HPEM2GAS - High Performance PEM Electrolyzer for Cost-effective Grid Balancing Applications


The HPEM2GAS project will develop a low cost PEM electrolyser optimised for grid management through both stack and balance of plant innovations, culminating in a six month field test of an advanced 180 – 300 kW  PEM electrolyser. The electrolyser developed will implement an advanced BoP and improved stack design and components. Several strategies are applied to lower the overall cost, thus enabling widespread utilization of the technology. These primarily concern an three-fold increase in current density (resulting in the proportional decrease in capital costs) whilst maintaining cutting edge efficiency, a material use minimisation approach in terms of reduced membrane thickness whilst keeping the gas cross-over low, and reducing the precious metal loading.

Further, improving the stack lifetime and a reduction of the system complexity without compromising safety or operability. All these solutions contribute significantly to reducing the electrolyser CAPEX and OPEX costs.

The large-scale deployment of wind power and solar energy sources will strongly contribute to the implementation of Europe’s energy policies objectives, i.e. to produce 65% of electricity from renewable energy sources by 2050 and to reduce CO2 emissions linked to energy production by 50% . However, wind power and solar energy resources are characterised by intermittent behaviour and their fluctuations affect the stability and reliability of the electrical grid. Consequently, there is a strong need for rapid-response, costeffective and scalable energy storage systems capable of absorbing the electrical power exceeding the capacity of a transport and distribution line. This will considerably reduce the investments needed to build a new grid infrastructure. Hydrogen produced from water electrolysis can play a significant role as energy storage medium. Electrolysis can support the electricity grid in terms of power quality, frequency and voltage control, peak shaving, load shifting and demand response. However, current electrolysers, especially those based on alkaline systems, are characterised by poor dynamic behaviour, are designed to reach suitable efficiency at their operating design point, at typically close to 100% load, and to run continuously. This means that to provide grid services, future electrolysers should be capable to handle frequent start-stop and dynamic operations and need to be highly efficient across much of the load curve. High efficiency is required also under operating conditions largely exceeding the nominal load. Future electrolysers have to follow the variable energy generation profile of renewable power sources locally available and have to adapt to the intermittent profile of electricity supply.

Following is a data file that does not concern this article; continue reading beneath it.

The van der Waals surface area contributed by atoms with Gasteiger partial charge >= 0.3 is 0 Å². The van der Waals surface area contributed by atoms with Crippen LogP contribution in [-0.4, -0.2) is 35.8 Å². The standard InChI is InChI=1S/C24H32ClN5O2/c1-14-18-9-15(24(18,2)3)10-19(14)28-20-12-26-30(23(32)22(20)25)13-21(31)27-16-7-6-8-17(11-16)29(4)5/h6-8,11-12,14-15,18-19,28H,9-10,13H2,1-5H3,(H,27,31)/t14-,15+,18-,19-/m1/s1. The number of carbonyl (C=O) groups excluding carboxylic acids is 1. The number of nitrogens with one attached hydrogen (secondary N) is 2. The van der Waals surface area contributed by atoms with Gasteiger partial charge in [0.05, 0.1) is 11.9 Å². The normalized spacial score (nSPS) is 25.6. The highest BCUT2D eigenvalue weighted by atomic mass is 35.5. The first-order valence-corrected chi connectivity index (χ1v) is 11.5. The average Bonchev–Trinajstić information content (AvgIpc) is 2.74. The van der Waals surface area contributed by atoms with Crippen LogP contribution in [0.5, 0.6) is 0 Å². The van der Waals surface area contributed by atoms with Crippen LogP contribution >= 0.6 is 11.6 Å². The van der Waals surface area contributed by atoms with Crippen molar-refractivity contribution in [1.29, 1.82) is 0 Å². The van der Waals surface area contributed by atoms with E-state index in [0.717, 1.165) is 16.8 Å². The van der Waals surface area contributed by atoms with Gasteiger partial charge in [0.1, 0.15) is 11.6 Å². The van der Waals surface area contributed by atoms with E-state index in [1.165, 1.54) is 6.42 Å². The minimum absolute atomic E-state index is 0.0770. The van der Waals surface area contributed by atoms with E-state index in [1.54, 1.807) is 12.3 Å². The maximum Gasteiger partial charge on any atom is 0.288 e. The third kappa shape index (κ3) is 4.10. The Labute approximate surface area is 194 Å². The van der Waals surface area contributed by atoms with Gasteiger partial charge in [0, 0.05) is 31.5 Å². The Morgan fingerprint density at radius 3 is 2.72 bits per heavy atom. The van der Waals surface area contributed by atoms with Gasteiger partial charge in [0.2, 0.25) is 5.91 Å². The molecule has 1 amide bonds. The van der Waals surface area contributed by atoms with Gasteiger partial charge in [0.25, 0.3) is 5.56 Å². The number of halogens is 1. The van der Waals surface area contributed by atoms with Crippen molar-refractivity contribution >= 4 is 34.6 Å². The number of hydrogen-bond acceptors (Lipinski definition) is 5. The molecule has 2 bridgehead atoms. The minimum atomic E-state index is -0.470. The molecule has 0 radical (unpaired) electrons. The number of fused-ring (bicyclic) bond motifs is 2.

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Laufzeit: 01.04.2016 - 31.03.2019

Partner: Solvay, ITM Power, CNR-ITAE, EWII Fuel Cells A/S, Stadtwerke Emden GmbH, Uniresearch

Förderung durch: Forschungs- und Innovationsprogramm Horizon2020, Europäische Union 

Kontakt bei EUTECProf. Dr. Sven Steinigeweg